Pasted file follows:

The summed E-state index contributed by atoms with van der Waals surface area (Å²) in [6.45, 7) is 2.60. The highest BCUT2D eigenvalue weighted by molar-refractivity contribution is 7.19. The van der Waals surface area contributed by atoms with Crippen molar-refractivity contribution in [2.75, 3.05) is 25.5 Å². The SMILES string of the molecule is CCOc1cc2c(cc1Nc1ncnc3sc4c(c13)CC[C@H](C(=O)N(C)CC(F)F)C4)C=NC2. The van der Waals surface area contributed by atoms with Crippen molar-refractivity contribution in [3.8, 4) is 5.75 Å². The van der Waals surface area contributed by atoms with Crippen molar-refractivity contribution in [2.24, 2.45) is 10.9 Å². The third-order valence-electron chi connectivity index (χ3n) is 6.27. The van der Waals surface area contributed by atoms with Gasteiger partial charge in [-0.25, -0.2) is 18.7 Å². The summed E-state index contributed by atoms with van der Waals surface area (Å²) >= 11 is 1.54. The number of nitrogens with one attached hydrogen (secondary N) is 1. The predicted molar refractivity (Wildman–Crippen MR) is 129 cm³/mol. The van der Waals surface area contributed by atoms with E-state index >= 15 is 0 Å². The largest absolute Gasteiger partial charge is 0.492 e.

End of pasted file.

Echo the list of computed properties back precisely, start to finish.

The summed E-state index contributed by atoms with van der Waals surface area (Å²) in [6.45, 7) is 2.60. The highest BCUT2D eigenvalue weighted by molar-refractivity contribution is 7.19. The van der Waals surface area contributed by atoms with Crippen molar-refractivity contribution in [2.75, 3.05) is 25.5 Å². The SMILES string of the molecule is CCOc1cc2c(cc1Nc1ncnc3sc4c(c13)CC[C@H](C(=O)N(C)CC(F)F)C4)C=NC2. The van der Waals surface area contributed by atoms with Crippen molar-refractivity contribution in [3.8, 4) is 5.75 Å². The van der Waals surface area contributed by atoms with Crippen molar-refractivity contribution in [2.24, 2.45) is 10.9 Å². The third-order valence-electron chi connectivity index (χ3n) is 6.27. The van der Waals surface area contributed by atoms with Gasteiger partial charge in [-0.25, -0.2) is 18.7 Å². The summed E-state index contributed by atoms with van der Waals surface area (Å²) >= 11 is 1.54. The number of nitrogens with one attached hydrogen (secondary N) is 1. The predicted molar refractivity (Wildman–Crippen MR) is 129 cm³/mol. The van der Waals surface area contributed by atoms with E-state index >= 15 is 0 Å². The largest absolute Gasteiger partial charge is 0.492 e.